Why would God put the Song of Solomon in the Bible? Wouldn’t it be better to use that space to tell us more about himself? What purpose does an erotic book detailing the urges and orgasms of an anonymous couple serve the kingdom of God? The man spends numerous lines waxing poetic about her genitalia and how he wants to play with her. She shivers and aches for her climax. No, this is not a harlequin romance novel. In fact, it is probably more erotic and explicit about sexual desire than our English translations will admit. Those who try to spiritualize the text to mean only something of how God feels towards his church surely do God an injustice. And what of the mysterious phrase that appears in the book on three occasions, “Do not arouse or awaken love until it so desires” (2:7, 3:5, 8:4)? These would seem to indicate that one must be careful with love and the power it wields. If you are not careful, your appetites may overwhelm you.
No, really, its best form
As good as sexual desire is, it pales next to desire for God and being united with Christ. The Psalms are full of descriptions of longings for God. David cries out for God, for his ways, his wisdom, and his presence. How are these depicted? There are numerous depictions of this desire as the cries of one who is thirsty and longing for water (e.g., Psalm 42:1; 63:1, 143:6.). In the New Testament, Paul records a similar sentiment. We groan while we are in this “tent” of a body and long for our guaranteed inheritance (II Corinthians 5:1-5). Notice that your good desires for God will bring upon yourself more pain! Doesn’t this run in stark contrast to much of our current depictions of the Christian life? “Come to Jesus,” we say, “and your life (as you have imagined it) will go well.” Instead, as we draw closer to God, our desire for him enlarges. Doesn’t this run in stark contrast to much of our current depictions of the Christian life? Satisfaction increases, but certainly so does agony as we develop an increasing awareness of our desperate need for God.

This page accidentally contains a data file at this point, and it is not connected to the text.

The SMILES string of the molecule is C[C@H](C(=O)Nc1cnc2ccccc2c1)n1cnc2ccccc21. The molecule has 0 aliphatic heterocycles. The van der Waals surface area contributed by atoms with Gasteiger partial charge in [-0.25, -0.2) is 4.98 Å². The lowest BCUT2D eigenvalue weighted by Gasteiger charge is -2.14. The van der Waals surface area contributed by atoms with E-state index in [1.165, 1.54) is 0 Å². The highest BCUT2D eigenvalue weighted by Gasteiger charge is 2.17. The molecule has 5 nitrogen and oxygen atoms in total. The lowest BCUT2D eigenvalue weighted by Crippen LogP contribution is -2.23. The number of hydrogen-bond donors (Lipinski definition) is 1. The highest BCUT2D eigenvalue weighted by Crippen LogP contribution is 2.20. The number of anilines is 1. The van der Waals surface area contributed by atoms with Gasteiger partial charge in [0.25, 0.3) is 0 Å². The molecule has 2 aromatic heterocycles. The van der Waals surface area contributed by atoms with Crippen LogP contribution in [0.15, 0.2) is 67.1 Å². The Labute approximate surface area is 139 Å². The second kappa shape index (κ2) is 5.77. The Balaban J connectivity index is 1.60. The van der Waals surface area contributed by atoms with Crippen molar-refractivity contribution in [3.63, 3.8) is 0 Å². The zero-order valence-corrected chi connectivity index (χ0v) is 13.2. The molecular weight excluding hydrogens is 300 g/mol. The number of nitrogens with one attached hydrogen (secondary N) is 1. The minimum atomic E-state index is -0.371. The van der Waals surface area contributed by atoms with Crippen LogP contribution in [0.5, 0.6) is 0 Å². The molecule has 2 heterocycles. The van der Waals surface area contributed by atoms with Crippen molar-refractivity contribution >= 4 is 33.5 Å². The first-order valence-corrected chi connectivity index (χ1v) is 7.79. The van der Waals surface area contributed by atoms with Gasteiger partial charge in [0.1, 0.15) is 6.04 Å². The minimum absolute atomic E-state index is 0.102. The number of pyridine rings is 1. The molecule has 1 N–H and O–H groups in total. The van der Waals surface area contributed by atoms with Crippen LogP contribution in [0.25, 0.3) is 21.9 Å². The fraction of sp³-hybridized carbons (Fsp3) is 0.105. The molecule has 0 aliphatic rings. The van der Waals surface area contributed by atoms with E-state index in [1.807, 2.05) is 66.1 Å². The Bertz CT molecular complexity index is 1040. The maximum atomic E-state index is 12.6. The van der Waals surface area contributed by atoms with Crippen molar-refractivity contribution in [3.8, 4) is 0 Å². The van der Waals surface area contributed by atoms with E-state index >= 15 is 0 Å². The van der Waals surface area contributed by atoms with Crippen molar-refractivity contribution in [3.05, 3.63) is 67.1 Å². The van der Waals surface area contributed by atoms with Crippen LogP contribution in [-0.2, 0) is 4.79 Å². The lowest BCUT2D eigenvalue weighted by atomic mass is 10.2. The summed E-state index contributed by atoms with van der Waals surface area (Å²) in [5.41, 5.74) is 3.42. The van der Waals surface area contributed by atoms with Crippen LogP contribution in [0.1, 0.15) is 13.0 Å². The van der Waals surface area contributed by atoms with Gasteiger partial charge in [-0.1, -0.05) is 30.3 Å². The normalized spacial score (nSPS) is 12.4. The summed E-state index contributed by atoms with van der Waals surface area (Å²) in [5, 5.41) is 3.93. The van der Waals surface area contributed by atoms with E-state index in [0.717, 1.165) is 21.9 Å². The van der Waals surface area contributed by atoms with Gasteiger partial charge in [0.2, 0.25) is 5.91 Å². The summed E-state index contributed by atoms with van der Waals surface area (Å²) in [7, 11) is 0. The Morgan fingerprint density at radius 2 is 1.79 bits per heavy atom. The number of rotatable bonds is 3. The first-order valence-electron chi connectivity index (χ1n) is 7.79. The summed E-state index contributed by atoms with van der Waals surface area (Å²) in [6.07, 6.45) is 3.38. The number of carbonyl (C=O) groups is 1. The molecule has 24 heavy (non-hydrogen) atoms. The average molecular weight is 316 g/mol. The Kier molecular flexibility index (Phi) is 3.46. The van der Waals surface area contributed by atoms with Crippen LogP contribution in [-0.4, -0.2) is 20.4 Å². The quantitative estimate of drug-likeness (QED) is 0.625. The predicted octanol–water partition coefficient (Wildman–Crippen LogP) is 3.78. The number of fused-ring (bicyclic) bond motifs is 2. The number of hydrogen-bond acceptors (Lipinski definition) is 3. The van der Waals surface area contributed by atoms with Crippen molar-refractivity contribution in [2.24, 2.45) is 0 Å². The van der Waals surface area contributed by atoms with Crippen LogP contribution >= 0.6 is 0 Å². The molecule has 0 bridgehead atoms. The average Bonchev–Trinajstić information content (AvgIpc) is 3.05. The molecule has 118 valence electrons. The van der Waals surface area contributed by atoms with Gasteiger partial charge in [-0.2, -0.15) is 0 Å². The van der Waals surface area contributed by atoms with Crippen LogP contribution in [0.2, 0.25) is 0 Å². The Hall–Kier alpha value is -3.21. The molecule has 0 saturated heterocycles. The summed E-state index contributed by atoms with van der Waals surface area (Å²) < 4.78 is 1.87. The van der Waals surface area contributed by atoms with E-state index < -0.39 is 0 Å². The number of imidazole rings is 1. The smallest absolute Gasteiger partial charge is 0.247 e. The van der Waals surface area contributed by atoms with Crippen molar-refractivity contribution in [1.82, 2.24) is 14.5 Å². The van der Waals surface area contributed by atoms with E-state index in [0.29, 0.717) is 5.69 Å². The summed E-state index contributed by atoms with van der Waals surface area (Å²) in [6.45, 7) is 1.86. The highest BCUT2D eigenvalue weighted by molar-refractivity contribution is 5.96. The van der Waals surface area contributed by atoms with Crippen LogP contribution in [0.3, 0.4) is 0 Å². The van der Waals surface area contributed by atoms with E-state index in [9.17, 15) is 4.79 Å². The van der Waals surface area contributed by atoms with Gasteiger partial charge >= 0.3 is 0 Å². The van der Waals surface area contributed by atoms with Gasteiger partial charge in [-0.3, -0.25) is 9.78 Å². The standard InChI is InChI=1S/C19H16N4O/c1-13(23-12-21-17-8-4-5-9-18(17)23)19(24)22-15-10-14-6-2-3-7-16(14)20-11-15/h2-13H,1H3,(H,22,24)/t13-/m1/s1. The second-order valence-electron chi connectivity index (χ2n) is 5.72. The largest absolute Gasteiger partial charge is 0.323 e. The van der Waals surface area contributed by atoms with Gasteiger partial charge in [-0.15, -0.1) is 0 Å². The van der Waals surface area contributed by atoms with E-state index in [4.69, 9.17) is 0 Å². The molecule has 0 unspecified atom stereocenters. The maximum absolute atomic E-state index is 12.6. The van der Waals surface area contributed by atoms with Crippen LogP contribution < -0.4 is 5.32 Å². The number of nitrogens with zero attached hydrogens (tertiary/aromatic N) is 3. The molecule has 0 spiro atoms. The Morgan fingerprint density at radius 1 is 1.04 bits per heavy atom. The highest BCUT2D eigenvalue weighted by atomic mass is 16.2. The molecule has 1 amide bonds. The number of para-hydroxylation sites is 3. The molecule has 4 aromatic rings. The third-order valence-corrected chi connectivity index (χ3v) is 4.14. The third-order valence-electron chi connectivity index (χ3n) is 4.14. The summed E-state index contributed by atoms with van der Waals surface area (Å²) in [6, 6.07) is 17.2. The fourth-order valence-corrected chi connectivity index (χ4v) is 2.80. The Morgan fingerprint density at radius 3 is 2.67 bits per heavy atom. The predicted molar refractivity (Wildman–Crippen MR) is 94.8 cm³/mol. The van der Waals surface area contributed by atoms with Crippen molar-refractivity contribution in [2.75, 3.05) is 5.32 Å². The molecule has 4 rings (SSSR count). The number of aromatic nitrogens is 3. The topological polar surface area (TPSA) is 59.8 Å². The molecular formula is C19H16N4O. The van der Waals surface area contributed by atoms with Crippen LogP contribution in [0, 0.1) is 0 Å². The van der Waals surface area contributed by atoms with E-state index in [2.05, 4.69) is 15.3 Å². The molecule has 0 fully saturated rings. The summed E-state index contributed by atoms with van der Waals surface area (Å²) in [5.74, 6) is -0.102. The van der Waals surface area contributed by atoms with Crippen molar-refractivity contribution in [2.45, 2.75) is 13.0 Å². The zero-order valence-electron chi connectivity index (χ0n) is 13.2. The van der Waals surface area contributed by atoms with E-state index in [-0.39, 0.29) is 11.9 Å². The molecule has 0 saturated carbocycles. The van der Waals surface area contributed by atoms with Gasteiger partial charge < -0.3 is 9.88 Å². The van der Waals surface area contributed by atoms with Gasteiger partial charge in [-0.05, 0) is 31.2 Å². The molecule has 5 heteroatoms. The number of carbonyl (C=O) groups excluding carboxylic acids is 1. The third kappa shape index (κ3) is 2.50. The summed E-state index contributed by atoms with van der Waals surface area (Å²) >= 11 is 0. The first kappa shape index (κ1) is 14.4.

Yet do not be discouraged; our desires for God do not end in only pain. We do find satisfaction, comfort, fulfillment, joy, and peace. Psalm 131 depicts satisfaction with God as a baby on his mother’s lap whose stomach is filled, who no longer needs to grab at her breasts for more. When we take worship as our food, Isaiah records that we will delight “in the richest of fare” (Isaiah 55:2). These satisfactions are not just spiritual. Rather they reach out into the far corners of our lives. Solomon, who contemplated the search for satisfaction reminds his readers that any satisfaction we achieve has been a gift from God (Ecclesiastes 3:13).